Winner: Tie.

4. Localized Editing Tools

In addition to more general edits, a good RAW editor needs to provide a range of tools for applying more localized edits, such as healing and cloning, as well as masking tools for isolating specific sections of the image for further editing. 

Both darktable and Lightroom offer all the essential local editing tools, and they work quite well, although I personally find darktable’s implementation of cloning and healing to be more complicated than necessary. This might just be the fact that I’m so used to Lightroom, but I also find darktable’s masking tools to be extremely complex and tedious to use for small adjustments. 

Lightroom Classic

Lightroom offers a faster and more accessible way to apply local edits, and you can quickly stack multiple adjustments into a single mask. It also has automated tools to help create masks for the sky, your subject, or the background, which can dramatically speed up your workflow. 

Darktable’s masking options for each active module

Darktable’s local editing tools provide an impressive degree of control as long as you’re willing to take the time to do everything by hand and as long you don’t mind using the Mask Manager to apply your masks to additional modules. The ability to create parametric masks is extremely useful for applying edits based on luminosity, and Lightroom doesn’t have a comparable feature. 

Winner: Tie. 

5. AI Tools

Lightroom is the clear victor in this area thanks to AI Denoise and Super Resolution upscaling because darktable doesn’t have any AI tools at all. These new tools aren’t absolutely essential for a photo editing workflow, but they can be extremely useful for pushing the boundaries of what your camera is capable of photographing. 

It doesn’t come through perfectly in a screenshot, but the AI-denoised version (right) of this ISO 4000 photo featuring a Least Sandpiper is dramatically less noisy than the version with standard manual noise removal (left)

For example, Lightroom’s AI Denoise tool is so good that you can crank your shutter speed to the fastest setting available and just leave your ISO on Auto while photographing birds, wildlife, sporting events, or any other situation where it’s crucial to freeze high-speed movement. This often results in a very high ISO setting, but thanks to AI denoising, the resulting images are still high-quality.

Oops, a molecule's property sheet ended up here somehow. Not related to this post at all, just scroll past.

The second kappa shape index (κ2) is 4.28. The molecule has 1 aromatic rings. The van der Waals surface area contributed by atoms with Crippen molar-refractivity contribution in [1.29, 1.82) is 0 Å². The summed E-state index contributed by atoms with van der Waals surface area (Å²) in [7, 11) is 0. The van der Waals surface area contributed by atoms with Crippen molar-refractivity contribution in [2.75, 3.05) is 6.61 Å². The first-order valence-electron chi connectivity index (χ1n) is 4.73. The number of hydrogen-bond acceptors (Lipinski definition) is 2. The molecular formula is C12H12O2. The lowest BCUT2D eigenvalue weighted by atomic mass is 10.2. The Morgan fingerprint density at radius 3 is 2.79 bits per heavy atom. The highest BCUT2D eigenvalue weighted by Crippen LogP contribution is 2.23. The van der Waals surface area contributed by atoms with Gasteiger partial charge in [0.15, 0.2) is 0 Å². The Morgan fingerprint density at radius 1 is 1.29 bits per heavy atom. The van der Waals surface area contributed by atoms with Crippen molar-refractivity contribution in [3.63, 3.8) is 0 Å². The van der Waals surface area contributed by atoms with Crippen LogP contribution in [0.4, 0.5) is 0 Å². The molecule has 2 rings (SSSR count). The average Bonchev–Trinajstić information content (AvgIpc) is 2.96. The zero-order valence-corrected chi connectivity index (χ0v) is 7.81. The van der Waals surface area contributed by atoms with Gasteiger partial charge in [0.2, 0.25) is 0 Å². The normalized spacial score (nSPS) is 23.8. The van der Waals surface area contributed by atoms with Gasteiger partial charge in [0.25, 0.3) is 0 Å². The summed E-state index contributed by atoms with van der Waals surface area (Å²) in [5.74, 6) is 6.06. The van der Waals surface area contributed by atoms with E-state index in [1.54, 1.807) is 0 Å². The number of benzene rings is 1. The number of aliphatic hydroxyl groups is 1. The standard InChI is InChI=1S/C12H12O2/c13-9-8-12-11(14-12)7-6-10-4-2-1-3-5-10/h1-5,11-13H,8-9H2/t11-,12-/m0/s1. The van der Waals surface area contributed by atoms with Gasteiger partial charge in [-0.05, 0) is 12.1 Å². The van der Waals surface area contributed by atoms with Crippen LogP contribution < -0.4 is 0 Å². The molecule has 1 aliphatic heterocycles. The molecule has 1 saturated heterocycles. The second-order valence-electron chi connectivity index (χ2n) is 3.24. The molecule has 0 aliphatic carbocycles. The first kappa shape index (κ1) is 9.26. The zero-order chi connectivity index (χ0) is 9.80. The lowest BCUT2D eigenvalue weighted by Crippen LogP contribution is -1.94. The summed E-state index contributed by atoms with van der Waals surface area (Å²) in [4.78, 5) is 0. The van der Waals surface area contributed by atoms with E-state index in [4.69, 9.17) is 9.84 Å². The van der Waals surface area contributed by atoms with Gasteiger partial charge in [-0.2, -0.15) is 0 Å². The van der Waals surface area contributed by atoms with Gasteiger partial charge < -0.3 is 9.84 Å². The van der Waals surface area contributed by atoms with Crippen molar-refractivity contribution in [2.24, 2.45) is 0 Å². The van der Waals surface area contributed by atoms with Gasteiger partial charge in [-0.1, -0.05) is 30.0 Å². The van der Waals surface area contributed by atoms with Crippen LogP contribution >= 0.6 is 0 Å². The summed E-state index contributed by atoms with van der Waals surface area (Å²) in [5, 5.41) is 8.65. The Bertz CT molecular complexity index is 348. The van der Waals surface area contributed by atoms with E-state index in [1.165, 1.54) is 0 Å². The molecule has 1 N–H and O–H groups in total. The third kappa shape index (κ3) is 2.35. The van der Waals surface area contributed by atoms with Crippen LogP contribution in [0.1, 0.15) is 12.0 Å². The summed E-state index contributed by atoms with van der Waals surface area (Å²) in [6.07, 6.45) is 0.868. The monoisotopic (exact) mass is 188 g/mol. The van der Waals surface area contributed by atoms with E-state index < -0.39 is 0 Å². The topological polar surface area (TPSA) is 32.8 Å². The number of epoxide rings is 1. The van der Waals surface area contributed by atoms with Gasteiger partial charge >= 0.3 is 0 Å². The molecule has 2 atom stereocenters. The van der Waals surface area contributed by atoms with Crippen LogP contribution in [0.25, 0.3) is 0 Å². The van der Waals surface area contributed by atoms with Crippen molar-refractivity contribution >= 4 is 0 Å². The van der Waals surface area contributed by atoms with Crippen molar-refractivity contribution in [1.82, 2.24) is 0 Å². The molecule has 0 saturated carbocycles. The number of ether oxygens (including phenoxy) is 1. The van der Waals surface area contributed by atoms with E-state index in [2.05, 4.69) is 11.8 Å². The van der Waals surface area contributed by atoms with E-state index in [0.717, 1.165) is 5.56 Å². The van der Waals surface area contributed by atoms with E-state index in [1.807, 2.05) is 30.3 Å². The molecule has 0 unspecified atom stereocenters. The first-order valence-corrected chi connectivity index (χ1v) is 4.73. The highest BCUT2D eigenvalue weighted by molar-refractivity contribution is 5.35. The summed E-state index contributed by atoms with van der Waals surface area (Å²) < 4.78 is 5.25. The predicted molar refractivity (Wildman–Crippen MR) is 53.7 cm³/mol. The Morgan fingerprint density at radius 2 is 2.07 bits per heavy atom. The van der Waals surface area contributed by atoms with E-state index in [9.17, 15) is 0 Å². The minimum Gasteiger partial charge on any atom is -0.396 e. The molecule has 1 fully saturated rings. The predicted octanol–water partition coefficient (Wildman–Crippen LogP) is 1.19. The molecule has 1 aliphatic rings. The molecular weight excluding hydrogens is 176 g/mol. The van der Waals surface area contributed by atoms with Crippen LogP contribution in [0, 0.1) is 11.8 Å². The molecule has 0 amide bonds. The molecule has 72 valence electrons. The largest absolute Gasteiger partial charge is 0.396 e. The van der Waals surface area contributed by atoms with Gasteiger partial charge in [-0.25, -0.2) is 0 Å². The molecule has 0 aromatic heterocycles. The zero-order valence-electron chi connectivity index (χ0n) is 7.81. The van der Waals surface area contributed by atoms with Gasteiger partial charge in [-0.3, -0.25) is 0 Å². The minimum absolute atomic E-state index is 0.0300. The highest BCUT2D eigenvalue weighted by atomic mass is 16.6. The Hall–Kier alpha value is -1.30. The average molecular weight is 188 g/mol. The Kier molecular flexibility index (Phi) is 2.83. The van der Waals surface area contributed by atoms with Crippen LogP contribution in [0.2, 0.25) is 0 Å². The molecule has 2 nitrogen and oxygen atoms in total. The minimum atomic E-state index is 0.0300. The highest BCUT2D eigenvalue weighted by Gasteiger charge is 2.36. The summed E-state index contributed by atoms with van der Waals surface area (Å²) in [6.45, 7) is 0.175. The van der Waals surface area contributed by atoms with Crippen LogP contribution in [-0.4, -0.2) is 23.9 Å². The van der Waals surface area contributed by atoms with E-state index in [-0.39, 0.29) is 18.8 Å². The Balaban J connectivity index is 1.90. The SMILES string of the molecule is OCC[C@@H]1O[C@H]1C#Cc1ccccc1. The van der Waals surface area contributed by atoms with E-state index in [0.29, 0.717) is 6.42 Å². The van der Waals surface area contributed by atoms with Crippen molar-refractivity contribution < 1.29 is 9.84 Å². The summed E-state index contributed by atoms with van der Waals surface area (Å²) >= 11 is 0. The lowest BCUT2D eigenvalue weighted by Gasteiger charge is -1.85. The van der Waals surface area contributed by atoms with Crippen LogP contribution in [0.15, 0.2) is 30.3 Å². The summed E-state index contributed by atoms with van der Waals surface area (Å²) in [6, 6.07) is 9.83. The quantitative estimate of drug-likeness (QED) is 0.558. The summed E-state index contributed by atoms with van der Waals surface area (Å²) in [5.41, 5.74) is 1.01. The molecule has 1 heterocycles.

Winner: Lightroom.

6. Operating System Compatibility

This section is no contest since darktable has the open-source community at its heart. This means that the developers have ensured that darktable is compatible with the widest range of operating systems possible, including Windows, macOS, and Linux, as well as the lesser-used BSD and Solaris operating systems that are popular in the scientific community.

In contrast, Lightroom is only available for Windows and macOS since it’s intended for a wider consumer market instead of highly technical usage.

Winner: darktable.

7. Cost

Once again, this is a no-contest win for darktable. It is free and open source, while Adobe Lightroom Classic costs a minimum of $9.99 USD per month for the 20GB Photography subscription plan. This plan also comes with access to Photoshop, Photoshop for iPad, 20GB of Creative Cloud storage space, and access to Adobe Fonts, but darktable is still infinitely more affordable.

Winner: darktable.

Who and What is darktable Good for?

Photographers who require highly technical image processing will get much more precise results from darktable. While it is a highly capable RAW development app, its biggest strength for other photographers comes from the fact that it is free and open-source. 

If you’re a passionate open-source advocate, then darktable is definitely worth a look. As a part of that open-source origin story, it’s also available for most flavors of Linux, BSD, and Solaris, and it is one of the few open-source RAW apps that allows for tethered shooting.

Who and What is Lightroom Good for?

Lightroom is a better choice for most photographers and for anyone who wants to focus on the creative aspects of their image editing. If you’ve got a lot of photos to manage and edit for clients or your own personal artistic work, then Lightroom provides a reliable, easy-to-use RAW development workflow. 

Lightroom also boasts the latest AI-powered tools, such as AI denoising and upscaling, which can help you push the creative boundaries of your photography. 


Here are some other questions you might want to know about Lightroom and darktable.

Is Darktable a good alternative to Lightroom?

Yes, darktable is a good alternative to Lightroom for many RAW development tasks, although it lacks the modern AI-powered tools found in Lightroom, and it does not have a user-friendly interface. 

Is Darktable better than Lightroom for beginners?

Darktable is definitely not better than Lightroom for beginners. Darktable has a focus on technical capability instead of providing an easy-to-use interface, which doesn’t make it good for beginners in the world of RAW development. 

Is Darktable as good as Photoshop?

Darktable and Photoshop aren’t designed for the same purpose, so this is not a fair comparison. Darktable offers a complete RAW photo development workflow, while Photoshop is intended for creating and editing individual raster images. 

Final Thoughts

Darktable and Lightroom are both very impressive RAW development apps, although they have very different target audiences. Darktable is perfect for anyone who demands absolute control over every single step in their image processing workflow, while Lightroom is better suited to photographers who want to produce well-developed images as quickly as possible. 

Do you want your editing to be precise, or do you want your editing to be easy? One of these days, we may get an image editor that can do both – but for now, you’ll have to decide which type of workflow you value more.

Do you have a question about darktable or Lightroom that I didn’t answer in this review? Let me know in the comments below, and I’ll try to help out as soon as I can.